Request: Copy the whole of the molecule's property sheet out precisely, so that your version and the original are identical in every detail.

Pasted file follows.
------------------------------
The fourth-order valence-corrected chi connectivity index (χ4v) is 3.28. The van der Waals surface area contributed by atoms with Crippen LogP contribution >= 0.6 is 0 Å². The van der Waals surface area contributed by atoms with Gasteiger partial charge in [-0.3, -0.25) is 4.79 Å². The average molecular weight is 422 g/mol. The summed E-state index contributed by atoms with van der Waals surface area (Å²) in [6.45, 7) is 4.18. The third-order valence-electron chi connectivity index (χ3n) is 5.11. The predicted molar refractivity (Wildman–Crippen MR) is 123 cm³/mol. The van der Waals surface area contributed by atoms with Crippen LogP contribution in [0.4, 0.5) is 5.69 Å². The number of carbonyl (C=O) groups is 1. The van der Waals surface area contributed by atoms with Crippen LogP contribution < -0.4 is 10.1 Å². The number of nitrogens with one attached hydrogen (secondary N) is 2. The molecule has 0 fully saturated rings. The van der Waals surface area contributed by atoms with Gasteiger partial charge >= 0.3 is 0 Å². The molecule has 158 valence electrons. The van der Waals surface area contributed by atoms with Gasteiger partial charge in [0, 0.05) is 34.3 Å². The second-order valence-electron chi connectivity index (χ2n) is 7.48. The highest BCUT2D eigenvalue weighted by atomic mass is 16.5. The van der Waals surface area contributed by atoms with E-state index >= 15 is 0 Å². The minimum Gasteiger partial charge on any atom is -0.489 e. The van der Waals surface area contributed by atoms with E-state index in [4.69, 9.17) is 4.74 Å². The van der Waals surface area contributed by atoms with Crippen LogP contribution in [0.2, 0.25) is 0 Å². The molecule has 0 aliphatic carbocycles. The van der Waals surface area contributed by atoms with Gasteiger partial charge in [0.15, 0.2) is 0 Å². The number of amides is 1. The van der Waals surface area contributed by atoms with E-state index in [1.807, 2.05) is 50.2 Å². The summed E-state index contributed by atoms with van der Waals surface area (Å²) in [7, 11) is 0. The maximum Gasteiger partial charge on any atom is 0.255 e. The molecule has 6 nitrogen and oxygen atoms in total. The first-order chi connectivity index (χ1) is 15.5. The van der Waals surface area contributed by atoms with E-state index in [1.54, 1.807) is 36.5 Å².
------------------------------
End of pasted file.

The fourth-order valence-corrected chi connectivity index (χ4v) is 3.28. The van der Waals surface area contributed by atoms with Crippen LogP contribution >= 0.6 is 0 Å². The van der Waals surface area contributed by atoms with Gasteiger partial charge in [-0.3, -0.25) is 4.79 Å². The average molecular weight is 422 g/mol. The summed E-state index contributed by atoms with van der Waals surface area (Å²) in [6.45, 7) is 4.18. The third-order valence-electron chi connectivity index (χ3n) is 5.11. The predicted molar refractivity (Wildman–Crippen MR) is 123 cm³/mol. The van der Waals surface area contributed by atoms with Crippen LogP contribution in [0.4, 0.5) is 5.69 Å². The number of carbonyl (C=O) groups is 1. The van der Waals surface area contributed by atoms with Crippen LogP contribution < -0.4 is 10.1 Å². The number of nitrogens with one attached hydrogen (secondary N) is 2. The molecule has 0 fully saturated rings. The van der Waals surface area contributed by atoms with Gasteiger partial charge >= 0.3 is 0 Å². The molecule has 158 valence electrons. The van der Waals surface area contributed by atoms with Gasteiger partial charge in [0, 0.05) is 34.3 Å². The second-order valence-electron chi connectivity index (χ2n) is 7.48. The highest BCUT2D eigenvalue weighted by atomic mass is 16.5. The van der Waals surface area contributed by atoms with E-state index >= 15 is 0 Å². The minimum Gasteiger partial charge on any atom is -0.489 e. The van der Waals surface area contributed by atoms with E-state index in [4.69, 9.17) is 4.74 Å². The van der Waals surface area contributed by atoms with Crippen LogP contribution in [0.2, 0.25) is 0 Å². The molecule has 0 aliphatic carbocycles. The van der Waals surface area contributed by atoms with Gasteiger partial charge in [0.15, 0.2) is 0 Å². The number of amides is 1. The van der Waals surface area contributed by atoms with E-state index in [1.807, 2.05) is 50.2 Å². The summed E-state index contributed by atoms with van der Waals surface area (Å²) in [7, 11) is 0. The maximum Gasteiger partial charge on any atom is 0.255 e. The molecule has 6 nitrogen and oxygen atoms in total. The first-order chi connectivity index (χ1) is 15.5. The van der Waals surface area contributed by atoms with E-state index in [1.54, 1.807) is 36.5 Å².